Is Boris Johnson heading for a Brexit collision course with Joe Biden? Fears of transatlantic tensions as Government insists it will stick with its withdrawal bill despite concerns over effects on Good Friday Agreement
- PM vowed to push ahead with legislation to override Withdrawal Agreement
- Peers were set to vote in favour of a motion to strip out the most controversial parts of the UK Internal Market Bill
- Government insisted it will simply reinstate any removed parts despite risk of early tensions with Incoming US President Joe Biden
The Prime Minister vowed to push ahead with legislation giving him the power to override the Withdrawal Agreement with the EU despite an expected defeat in the Lords tonight.
Peers were set to vote in favour of a motion to strip out the most controversial parts of the UK Internal Market Bill.
But the Government insisted it will simply reinstate any removed parts of the Bill when it returns to the Commons next month, despite the risk that this could create early tensions with Mr Biden.
The Prime Minister vowed to push ahead with legislation giving him the power to override the Withdrawal Agreement with the EU despite an expected defeat in the Lords tonight
The President-elect, who is proud of his Irish heritage, has been critical of the Bill, which seeks to make alterations to issues relating to Northern Ireland in the Withdrawal Agreement if trade negotiations with the EU break down.
During his election campaign, he warned that a trade deal with the US is ‘contingent’ on the prevention of the return to a hard border on the island of Ireland and said the peace process cannot ‘become a casualty of Brexit’.
Cabinet minister George Eustice suggested yesterday that Mr Biden had bought into a ‘caricature’ of the Government’s plans and was wrong to think they might pose a threat to the peace process.
Instead, the Environment Secretary insisted the Bill was designed to protect the Good Friday agreement from the risk that trade could be disrupted between Britain and Northern Ireland in the event of No Deal with the EU.
Asked about Mr Biden’s concerns, Mr Eustice told BBC Radio 4’s Today programme that if people understood ‘exactly what this Bill was about rather than how it’s sometimes caricatured’ they would see that it was intended to protect the peace process.
‘This is about providing legal clarity, legal certainty and protecting the internal market in the UK but, crucially, standing behind the Belfast agreement,’ he said.
Ministers insist incoming US President Joe Biden is wrong to believe Boris Johnson is putting peace in Northern Ireland at risk by threatening to renege on parts of the Brexit deal
‘This Bill is about protecting the Belfast agreement by making sure that we’ve got economic and social stability in Northern Ireland. It’s about protecting it and not undermining it.’
In the Lords, the Archbishop of Canterbury Justin Welby raised concerns that the Bill ‘fails to take into account the sensitivities and complexities of Northern Ireland and could have unintended and serious consequences for peace and reconciliation’.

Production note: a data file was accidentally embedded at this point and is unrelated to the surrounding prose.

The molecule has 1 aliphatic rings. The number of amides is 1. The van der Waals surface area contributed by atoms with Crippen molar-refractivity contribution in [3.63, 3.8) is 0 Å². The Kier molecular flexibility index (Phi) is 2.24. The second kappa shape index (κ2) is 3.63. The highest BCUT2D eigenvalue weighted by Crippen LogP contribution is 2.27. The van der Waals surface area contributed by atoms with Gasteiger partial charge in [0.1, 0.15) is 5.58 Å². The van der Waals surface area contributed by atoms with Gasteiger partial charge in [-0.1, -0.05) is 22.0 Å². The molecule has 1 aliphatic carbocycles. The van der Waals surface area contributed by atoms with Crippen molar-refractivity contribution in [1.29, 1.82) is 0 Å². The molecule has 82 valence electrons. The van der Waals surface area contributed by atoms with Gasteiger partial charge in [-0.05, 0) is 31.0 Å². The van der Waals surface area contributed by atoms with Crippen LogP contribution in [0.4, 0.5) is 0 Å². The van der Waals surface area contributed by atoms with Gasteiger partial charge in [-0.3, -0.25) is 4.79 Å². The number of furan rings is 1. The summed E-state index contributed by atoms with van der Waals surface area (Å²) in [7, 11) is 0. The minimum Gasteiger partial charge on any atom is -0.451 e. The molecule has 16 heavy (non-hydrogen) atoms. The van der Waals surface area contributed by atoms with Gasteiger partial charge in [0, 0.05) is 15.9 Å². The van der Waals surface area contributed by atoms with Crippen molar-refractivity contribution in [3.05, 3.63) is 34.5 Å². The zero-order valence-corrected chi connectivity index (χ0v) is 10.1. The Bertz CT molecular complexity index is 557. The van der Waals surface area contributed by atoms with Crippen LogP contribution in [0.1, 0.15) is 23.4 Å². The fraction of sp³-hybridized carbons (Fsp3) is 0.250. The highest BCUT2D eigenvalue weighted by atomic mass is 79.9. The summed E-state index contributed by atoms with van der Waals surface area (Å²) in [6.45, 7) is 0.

The Archbishop pointed out he had previously said the main purpose of the Lords was ‘to amend and improve legislation, not to derail it’. He added: ‘But I believe I was wrong in saying that. There is an even more primary function which is to defend the rule of law and to protect the balances of power and peace in our Union. This is about the fundamental values we stand and live by as a nation, now and in the years to come.’
Former Conservative leader Lord Howard said: ‘How can we reproach other countries – Russia, China, Iran – if their behaviour becomes reprehensible when we ourselves have such scant regard for the treaties we sign up to, when we ourselves set such a lamentable example?’
In the Lords, the Archbishop of Canterbury Justin Welby raised concerns that the Bill ‘fails to take into account the sensitivities and complexities of Northern Ireland and could have unintended and serious consequences for peace and reconciliation’ (File image)
Former Chancellor Lord Clarke said the Government’s drafting of the legislation was ‘a Donald Trump-like gesture’. He claimed the bill was ‘intrinsically ridiculous and deeply damaging to the reputation of this country’.
Ahead of the Lords debate, No 10 defended the legislation. The Prime Minister’s official spokesman said: ‘MPs backed the Internal Market Bill by 340 votes to 263 in September and our position remains that the clauses are a vital safety net.
‘We have been clear that as a responsible Government we cannot allow the peace process or the UK’s internal markets to inadvertently be compromised by unintended consequences of the protocol.
‘Any Lords amendments will be considered when they return to the House of Commons but we do consider these clauses to be a vital safety net.’
The Bill is not expected to return to the Commons until the start of December as it has further stages to clear in the Lords.
There have been suggestions that Downing Street could avoid a clash with the White House by leaving the legislation without re-inserting the clauses if a trade deal is brokered with the EU.